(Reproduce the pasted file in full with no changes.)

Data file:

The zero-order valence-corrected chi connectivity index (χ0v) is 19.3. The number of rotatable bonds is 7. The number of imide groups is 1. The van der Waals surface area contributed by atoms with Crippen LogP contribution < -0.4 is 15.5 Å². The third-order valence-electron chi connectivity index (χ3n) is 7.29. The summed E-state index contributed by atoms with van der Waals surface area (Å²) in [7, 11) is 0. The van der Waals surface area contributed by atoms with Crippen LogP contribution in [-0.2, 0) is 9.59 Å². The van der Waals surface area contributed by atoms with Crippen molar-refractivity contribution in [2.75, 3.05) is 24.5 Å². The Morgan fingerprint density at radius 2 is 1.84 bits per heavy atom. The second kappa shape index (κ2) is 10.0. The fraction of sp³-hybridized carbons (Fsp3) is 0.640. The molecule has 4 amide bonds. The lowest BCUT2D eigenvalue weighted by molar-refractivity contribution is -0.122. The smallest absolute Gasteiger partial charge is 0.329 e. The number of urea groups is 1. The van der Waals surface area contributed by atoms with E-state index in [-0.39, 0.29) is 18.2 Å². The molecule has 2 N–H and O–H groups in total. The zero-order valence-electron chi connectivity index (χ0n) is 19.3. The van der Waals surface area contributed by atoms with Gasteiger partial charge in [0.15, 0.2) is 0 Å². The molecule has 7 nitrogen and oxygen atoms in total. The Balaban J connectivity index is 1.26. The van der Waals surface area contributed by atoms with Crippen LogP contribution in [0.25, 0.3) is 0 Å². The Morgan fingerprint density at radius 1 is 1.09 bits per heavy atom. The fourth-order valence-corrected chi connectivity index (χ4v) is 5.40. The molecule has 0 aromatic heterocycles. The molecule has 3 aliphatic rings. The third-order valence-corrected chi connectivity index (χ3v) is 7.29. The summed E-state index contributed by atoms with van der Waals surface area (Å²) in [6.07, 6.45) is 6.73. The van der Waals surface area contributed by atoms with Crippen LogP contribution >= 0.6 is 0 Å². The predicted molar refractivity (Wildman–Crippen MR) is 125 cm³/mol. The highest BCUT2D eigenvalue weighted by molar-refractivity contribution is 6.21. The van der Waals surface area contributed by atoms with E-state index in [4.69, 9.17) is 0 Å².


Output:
The zero-order valence-corrected chi connectivity index (χ0v) is 19.3. The number of rotatable bonds is 7. The number of imide groups is 1. The van der Waals surface area contributed by atoms with Crippen LogP contribution < -0.4 is 15.5 Å². The third-order valence-electron chi connectivity index (χ3n) is 7.29. The summed E-state index contributed by atoms with van der Waals surface area (Å²) in [7, 11) is 0. The van der Waals surface area contributed by atoms with Crippen LogP contribution in [-0.2, 0) is 9.59 Å². The van der Waals surface area contributed by atoms with Crippen molar-refractivity contribution in [2.75, 3.05) is 24.5 Å². The Morgan fingerprint density at radius 2 is 1.84 bits per heavy atom. The second kappa shape index (κ2) is 10.0. The fraction of sp³-hybridized carbons (Fsp3) is 0.640. The molecule has 4 amide bonds. The lowest BCUT2D eigenvalue weighted by molar-refractivity contribution is -0.122. The smallest absolute Gasteiger partial charge is 0.329 e. The number of urea groups is 1. The van der Waals surface area contributed by atoms with E-state index in [-0.39, 0.29) is 18.2 Å². The molecule has 2 N–H and O–H groups in total. The zero-order valence-electron chi connectivity index (χ0n) is 19.3. The van der Waals surface area contributed by atoms with Gasteiger partial charge in [0.15, 0.2) is 0 Å². The molecule has 7 nitrogen and oxygen atoms in total. The Balaban J connectivity index is 1.26. The van der Waals surface area contributed by atoms with Crippen LogP contribution in [0.25, 0.3) is 0 Å². The Morgan fingerprint density at radius 1 is 1.09 bits per heavy atom. The fourth-order valence-corrected chi connectivity index (χ4v) is 5.40. The molecule has 0 aromatic heterocycles. The molecule has 3 aliphatic rings. The third-order valence-corrected chi connectivity index (χ3v) is 7.29. The summed E-state index contributed by atoms with van der Waals surface area (Å²) in [6.07, 6.45) is 6.73. The van der Waals surface area contributed by atoms with Crippen LogP contribution >= 0.6 is 0 Å². The predicted molar refractivity (Wildman–Crippen MR) is 125 cm³/mol. The highest BCUT2D eigenvalue weighted by molar-refractivity contribution is 6.21. The van der Waals surface area contributed by atoms with E-state index in [4.69, 9.17) is 0 Å².